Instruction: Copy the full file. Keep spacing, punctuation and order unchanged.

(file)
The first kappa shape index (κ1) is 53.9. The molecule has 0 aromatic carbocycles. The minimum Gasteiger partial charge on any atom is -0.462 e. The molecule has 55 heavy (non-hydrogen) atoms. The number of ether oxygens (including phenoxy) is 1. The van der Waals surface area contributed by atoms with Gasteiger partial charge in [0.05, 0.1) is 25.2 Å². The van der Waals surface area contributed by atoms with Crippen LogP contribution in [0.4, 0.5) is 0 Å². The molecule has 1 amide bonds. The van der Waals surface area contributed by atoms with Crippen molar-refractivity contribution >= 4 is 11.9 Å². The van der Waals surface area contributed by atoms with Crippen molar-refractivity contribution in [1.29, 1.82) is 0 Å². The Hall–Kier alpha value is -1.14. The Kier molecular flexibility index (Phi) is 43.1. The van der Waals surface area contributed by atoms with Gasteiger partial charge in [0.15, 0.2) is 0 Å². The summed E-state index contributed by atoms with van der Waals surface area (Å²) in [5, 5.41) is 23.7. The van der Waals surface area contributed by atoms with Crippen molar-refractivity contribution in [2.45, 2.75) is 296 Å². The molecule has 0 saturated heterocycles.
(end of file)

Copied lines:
The first kappa shape index (κ1) is 53.9. The molecule has 0 aromatic carbocycles. The minimum Gasteiger partial charge on any atom is -0.462 e. The molecule has 55 heavy (non-hydrogen) atoms. The number of ether oxygens (including phenoxy) is 1. The van der Waals surface area contributed by atoms with Gasteiger partial charge in [0.05, 0.1) is 25.2 Å². The van der Waals surface area contributed by atoms with Crippen LogP contribution in [0.4, 0.5) is 0 Å². The molecule has 1 amide bonds. The van der Waals surface area contributed by atoms with Crippen molar-refractivity contribution >= 4 is 11.9 Å². The van der Waals surface area contributed by atoms with Crippen molar-refractivity contribution in [1.29, 1.82) is 0 Å². The Hall–Kier alpha value is -1.14. The Kier molecular flexibility index (Phi) is 43.1. The van der Waals surface area contributed by atoms with Gasteiger partial charge in [0.15, 0.2) is 0 Å². The summed E-state index contributed by atoms with van der Waals surface area (Å²) in [5, 5.41) is 23.7. The van der Waals surface area contributed by atoms with Crippen molar-refractivity contribution in [2.45, 2.75) is 296 Å². The molecule has 0 saturated heterocycles.